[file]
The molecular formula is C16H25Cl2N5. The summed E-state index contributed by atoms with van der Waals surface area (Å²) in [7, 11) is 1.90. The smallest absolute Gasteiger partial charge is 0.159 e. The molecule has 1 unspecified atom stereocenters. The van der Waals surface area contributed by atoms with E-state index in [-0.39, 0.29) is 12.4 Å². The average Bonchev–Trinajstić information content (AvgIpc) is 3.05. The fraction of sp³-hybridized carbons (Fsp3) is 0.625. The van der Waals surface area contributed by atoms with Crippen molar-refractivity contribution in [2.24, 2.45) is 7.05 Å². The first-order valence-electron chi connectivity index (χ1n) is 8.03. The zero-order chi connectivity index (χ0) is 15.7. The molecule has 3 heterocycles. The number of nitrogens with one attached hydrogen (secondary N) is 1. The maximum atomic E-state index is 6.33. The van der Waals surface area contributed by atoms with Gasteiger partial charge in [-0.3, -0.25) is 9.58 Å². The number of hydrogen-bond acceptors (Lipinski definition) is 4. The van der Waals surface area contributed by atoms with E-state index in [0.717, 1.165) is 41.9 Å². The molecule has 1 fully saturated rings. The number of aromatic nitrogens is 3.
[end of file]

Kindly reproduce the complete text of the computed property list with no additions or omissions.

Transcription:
The molecular formula is C16H25Cl2N5. The summed E-state index contributed by atoms with van der Waals surface area (Å²) in [7, 11) is 1.90. The smallest absolute Gasteiger partial charge is 0.159 e. The molecule has 1 unspecified atom stereocenters. The van der Waals surface area contributed by atoms with E-state index in [-0.39, 0.29) is 12.4 Å². The average Bonchev–Trinajstić information content (AvgIpc) is 3.05. The fraction of sp³-hybridized carbons (Fsp3) is 0.625. The van der Waals surface area contributed by atoms with Crippen molar-refractivity contribution in [2.24, 2.45) is 7.05 Å². The first-order valence-electron chi connectivity index (χ1n) is 8.03. The zero-order chi connectivity index (χ0) is 15.7. The molecule has 3 heterocycles. The number of nitrogens with one attached hydrogen (secondary N) is 1. The maximum atomic E-state index is 6.33. The van der Waals surface area contributed by atoms with Gasteiger partial charge in [-0.3, -0.25) is 9.58 Å². The number of hydrogen-bond acceptors (Lipinski definition) is 4. The van der Waals surface area contributed by atoms with E-state index in [0.717, 1.165) is 41.9 Å². The molecule has 1 fully saturated rings. The number of aromatic nitrogens is 3.